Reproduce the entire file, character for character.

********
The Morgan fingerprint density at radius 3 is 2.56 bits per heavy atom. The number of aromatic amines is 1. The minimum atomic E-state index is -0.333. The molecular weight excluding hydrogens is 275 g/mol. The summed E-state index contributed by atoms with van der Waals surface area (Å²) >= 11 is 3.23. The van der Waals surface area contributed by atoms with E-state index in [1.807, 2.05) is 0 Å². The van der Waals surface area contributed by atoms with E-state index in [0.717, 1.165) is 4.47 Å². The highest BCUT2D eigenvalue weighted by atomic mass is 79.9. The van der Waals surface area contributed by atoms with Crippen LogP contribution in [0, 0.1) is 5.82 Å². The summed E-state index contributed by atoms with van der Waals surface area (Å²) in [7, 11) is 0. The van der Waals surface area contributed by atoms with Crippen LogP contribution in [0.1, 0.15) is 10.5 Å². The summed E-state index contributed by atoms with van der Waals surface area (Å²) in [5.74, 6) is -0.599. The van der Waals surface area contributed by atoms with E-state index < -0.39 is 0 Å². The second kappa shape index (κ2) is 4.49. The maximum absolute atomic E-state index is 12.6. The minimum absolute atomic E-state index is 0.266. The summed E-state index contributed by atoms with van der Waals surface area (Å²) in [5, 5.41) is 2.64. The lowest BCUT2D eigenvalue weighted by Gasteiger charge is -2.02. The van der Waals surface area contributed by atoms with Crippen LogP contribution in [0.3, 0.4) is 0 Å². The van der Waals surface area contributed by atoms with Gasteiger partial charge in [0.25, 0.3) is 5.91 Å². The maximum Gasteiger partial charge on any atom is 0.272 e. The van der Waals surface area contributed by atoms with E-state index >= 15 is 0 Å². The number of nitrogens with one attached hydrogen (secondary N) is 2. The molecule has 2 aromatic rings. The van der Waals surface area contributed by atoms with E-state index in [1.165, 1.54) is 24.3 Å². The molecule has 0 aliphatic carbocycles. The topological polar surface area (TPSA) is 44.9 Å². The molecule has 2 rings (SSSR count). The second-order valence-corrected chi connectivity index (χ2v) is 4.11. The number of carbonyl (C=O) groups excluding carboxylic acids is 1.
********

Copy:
The Morgan fingerprint density at radius 3 is 2.56 bits per heavy atom. The number of aromatic amines is 1. The minimum atomic E-state index is -0.333. The molecular weight excluding hydrogens is 275 g/mol. The summed E-state index contributed by atoms with van der Waals surface area (Å²) >= 11 is 3.23. The van der Waals surface area contributed by atoms with E-state index in [1.807, 2.05) is 0 Å². The van der Waals surface area contributed by atoms with E-state index in [0.717, 1.165) is 4.47 Å². The highest BCUT2D eigenvalue weighted by atomic mass is 79.9. The van der Waals surface area contributed by atoms with Crippen LogP contribution in [0, 0.1) is 5.82 Å². The summed E-state index contributed by atoms with van der Waals surface area (Å²) in [7, 11) is 0. The van der Waals surface area contributed by atoms with Crippen LogP contribution in [0.1, 0.15) is 10.5 Å². The summed E-state index contributed by atoms with van der Waals surface area (Å²) in [5.74, 6) is -0.599. The van der Waals surface area contributed by atoms with E-state index < -0.39 is 0 Å². The second kappa shape index (κ2) is 4.49. The maximum absolute atomic E-state index is 12.6. The minimum absolute atomic E-state index is 0.266. The summed E-state index contributed by atoms with van der Waals surface area (Å²) in [5, 5.41) is 2.64. The lowest BCUT2D eigenvalue weighted by Gasteiger charge is -2.02. The van der Waals surface area contributed by atoms with Crippen LogP contribution in [0.3, 0.4) is 0 Å². The van der Waals surface area contributed by atoms with Gasteiger partial charge in [0.25, 0.3) is 5.91 Å². The maximum Gasteiger partial charge on any atom is 0.272 e. The van der Waals surface area contributed by atoms with E-state index >= 15 is 0 Å². The number of nitrogens with one attached hydrogen (secondary N) is 2. The molecule has 2 aromatic rings. The van der Waals surface area contributed by atoms with E-state index in [1.165, 1.54) is 24.3 Å². The molecule has 0 aliphatic carbocycles. The topological polar surface area (TPSA) is 44.9 Å². The molecule has 2 rings (SSSR count). The second-order valence-corrected chi connectivity index (χ2v) is 4.11. The number of carbonyl (C=O) groups excluding carboxylic acids is 1.